That latter assertion is based on the theories and real-world examples presented by Peruvian economist Hernando De Soto, who is known for his work on the informal economy and the importance of business and property rights.
In low-income countries like Ghana, people are concerned with basic needs and infrastructure such as running water and paved roads.
Boesing says: “The Bitland team will use blockchain technology to help accelerate infrastructure development by freeing up capital – without the corruption and abuses of power that have plagued such projects in the past.”
However, Bitland cannot rely on the existing local infrastructure alone due to ‘rolling blackouts’, which if you are not familiar with are a major problem in Ghana. In many areas of the country, the infrastructure is completely unreliable, and there may be 24 to 48 hour periods where large swathes of the population have no electricity.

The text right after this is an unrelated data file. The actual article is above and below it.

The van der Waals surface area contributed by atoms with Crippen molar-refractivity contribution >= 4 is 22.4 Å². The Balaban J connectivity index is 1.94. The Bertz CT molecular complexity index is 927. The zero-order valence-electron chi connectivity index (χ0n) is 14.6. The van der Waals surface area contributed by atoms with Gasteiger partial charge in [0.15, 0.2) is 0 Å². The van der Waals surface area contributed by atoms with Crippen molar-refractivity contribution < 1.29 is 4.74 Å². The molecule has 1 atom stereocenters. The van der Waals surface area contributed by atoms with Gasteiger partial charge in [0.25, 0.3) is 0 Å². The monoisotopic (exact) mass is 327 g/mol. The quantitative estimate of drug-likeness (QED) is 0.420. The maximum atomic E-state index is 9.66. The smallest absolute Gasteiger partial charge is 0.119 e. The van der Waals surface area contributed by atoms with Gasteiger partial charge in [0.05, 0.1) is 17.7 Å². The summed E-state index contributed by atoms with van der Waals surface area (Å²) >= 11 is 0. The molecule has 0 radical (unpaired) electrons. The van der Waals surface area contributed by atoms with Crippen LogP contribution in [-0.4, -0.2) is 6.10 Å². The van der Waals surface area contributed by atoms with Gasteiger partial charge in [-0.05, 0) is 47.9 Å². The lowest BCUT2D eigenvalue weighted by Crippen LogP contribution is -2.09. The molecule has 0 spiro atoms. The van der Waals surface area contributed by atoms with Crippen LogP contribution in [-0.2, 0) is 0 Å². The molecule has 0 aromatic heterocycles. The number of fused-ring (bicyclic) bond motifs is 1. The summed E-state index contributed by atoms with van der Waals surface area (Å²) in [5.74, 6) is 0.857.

In this situation, using electronic solutions would not be feasible unless there was a fail-safe as part of the ecosystem.Therefore the team has a plan to build solar-powered Bitland centers in Ghana that will function as hardware hubs for the Bitland wi-fi network, which won’t go down due to power outages.
These hubs will double as education centers for locals to learn about digital solutions and how to get involved in the project.
Read the whole article on the website of Forbes